Monday, June 26, 2017

The (Non) Domestication of Cats

A major new study has been published on the historical genetics of house cats and their ancestors. The findings are very interesting, even though they confirm what most people had long suspected. First they show that all domestic cats are descended from one subspecies of wild cats, Felis silvestris lybica, native to north Africa and the Middle East (in the picture above). It seems that the first cats to live with humans began hanging around farming villages in the Middle East before 6000 BCE. Then in classical times cats from Egypt spread widely across Europe and west Asia; modern domestic cats are descended from those two groups. The study shows that cats found in human settlements remained genetically nearly identical to wild cats until the middle ages, when they began to be bred for different color types and so on.

So modern domestic cats are different from their wild ancestors. But they are much more similar to wild cats than dogs, horses, cows, or pigs are to their wild ancestors, and they lack the common suite of features (all based on neoteny, that is, looking more like babies) that is shared by other domesticated mammals.


G. Verloren said...

Well I mean, if you asked me if cats are more or less domesticated than dogs, I would have immediately said less purely on their behavior.

Domestication results in a dependant animal that looks to humans for help and answers when it can't handle a situation. Cats do that a lot less than other domesticated animals do. They're highly independent, and they readily turn feral if abandoned.

Now, obviously some cats are more domesticated than others. I grew up with a cat who was basically feral, who lived outside, who hated to be touched, and who ate the dry food we put out for her but was also a skilled hunter who would routinely disappear for weeks and live in the savannahs and the scrub without any aid whatsoever. In contrast, my current cat is super domesticated, being highly affectionate and awkwardly clumsy, readily relying on humans for all his needs.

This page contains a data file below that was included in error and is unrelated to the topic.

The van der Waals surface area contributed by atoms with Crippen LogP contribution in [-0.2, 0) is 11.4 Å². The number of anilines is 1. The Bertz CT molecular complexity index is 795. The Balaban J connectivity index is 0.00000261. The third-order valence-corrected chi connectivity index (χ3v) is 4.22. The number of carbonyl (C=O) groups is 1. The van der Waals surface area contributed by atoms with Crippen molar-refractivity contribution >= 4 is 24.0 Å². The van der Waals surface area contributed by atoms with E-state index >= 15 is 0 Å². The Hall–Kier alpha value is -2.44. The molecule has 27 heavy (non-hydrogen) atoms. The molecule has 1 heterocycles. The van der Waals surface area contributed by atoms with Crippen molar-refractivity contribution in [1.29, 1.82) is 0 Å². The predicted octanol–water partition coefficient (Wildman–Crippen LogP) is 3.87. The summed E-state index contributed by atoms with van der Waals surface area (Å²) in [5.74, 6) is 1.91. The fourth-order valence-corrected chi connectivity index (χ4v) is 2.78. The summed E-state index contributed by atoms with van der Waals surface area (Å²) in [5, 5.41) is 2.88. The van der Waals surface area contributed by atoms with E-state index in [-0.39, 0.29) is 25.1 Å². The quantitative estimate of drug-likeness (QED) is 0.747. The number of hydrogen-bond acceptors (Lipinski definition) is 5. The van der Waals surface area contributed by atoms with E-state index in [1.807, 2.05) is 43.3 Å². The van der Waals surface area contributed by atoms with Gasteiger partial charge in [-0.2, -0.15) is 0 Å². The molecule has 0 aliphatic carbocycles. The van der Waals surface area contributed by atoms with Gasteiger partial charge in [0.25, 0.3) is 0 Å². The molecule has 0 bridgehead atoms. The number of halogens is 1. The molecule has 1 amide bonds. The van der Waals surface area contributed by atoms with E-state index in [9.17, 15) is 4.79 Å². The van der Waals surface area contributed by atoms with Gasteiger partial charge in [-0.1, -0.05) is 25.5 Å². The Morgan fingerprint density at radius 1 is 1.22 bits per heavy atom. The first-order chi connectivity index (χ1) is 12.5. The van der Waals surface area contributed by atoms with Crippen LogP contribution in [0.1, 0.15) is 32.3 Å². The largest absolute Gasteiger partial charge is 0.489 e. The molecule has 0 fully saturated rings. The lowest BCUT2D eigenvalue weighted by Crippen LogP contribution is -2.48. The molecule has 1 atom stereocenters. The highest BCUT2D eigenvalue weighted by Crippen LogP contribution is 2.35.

And yet, I imagine both of them have very similar genetics, perfectly typical of modern cats in general. So I wonder if perhaps there's a level of genetic adaptation a creature can attain where they become "flexibly" domesticated, able to fend for themselves as needed, but willing to behave in a dependent way when that makes more sense for their wellbeing.

If my "feral" cat had lived in an environment without ample prey, I imagine she would have become more affectionate in order to get food from us. Likewise, if my current cat ended up lost in the wilderness unable to rely on people for care, I imagine he'd pretty quickly adapt to become semi-feral and take care of himself. And I think probably the determining factor between the two lifestyles for a cat is how they are raised, and what they are used to.

pootrsox said...

The story of my Sweetie Pie (no, I did not name her) is an interesting one, given Verloren's musings.

Sweetie was born feral, and lived feral long enough to be TNR'd. (She's got the clipped ear.)

But she found a place she liked, ingratiated herself with the two resident dogs, and got them to introduce her to the humans, who said, "Oh what a sweetie pie!" and adopted her.

They had to leave her when a new position forced them to move to DC and an apartment (no clue what they did w/ the dogs, btw!) and so turned to the local Animal Welfare League to rehome her. They touted her to me, and when I went to meet her, where she'd been living outdoors with occasional feeding of dry cat food, I was instantly smitten when she looked up at me, said something (She's a tortie, and they're notorious talkers.), and promptly rolled over for a belly rub. I'm sure she learned that from the dogs :)

She's adapted quite well to being an indoor-only cat, with a 12x16 ft screened porch 15 ft above ground level for fresh air. She's gone walk-about twice, both times coming home w/in a couple of hours. The second time, she went out the front door and came home around the back, up the stairs to the screen porch (where I'd left the door a bit ajar), and in through her cat door.

I am certain she'd survive if returned to outdoor life, but she is the laziest, food-beggingest cat I've ever had. But sweet as can be!

nerowolfgal said...

" they lack the common suite of features (all based on neoteny, that is, looking more like babies)"

Take a look at images of show Persian cats. They are definitely suffering the fate of being bred to look like human babies, with all the problems associated with that.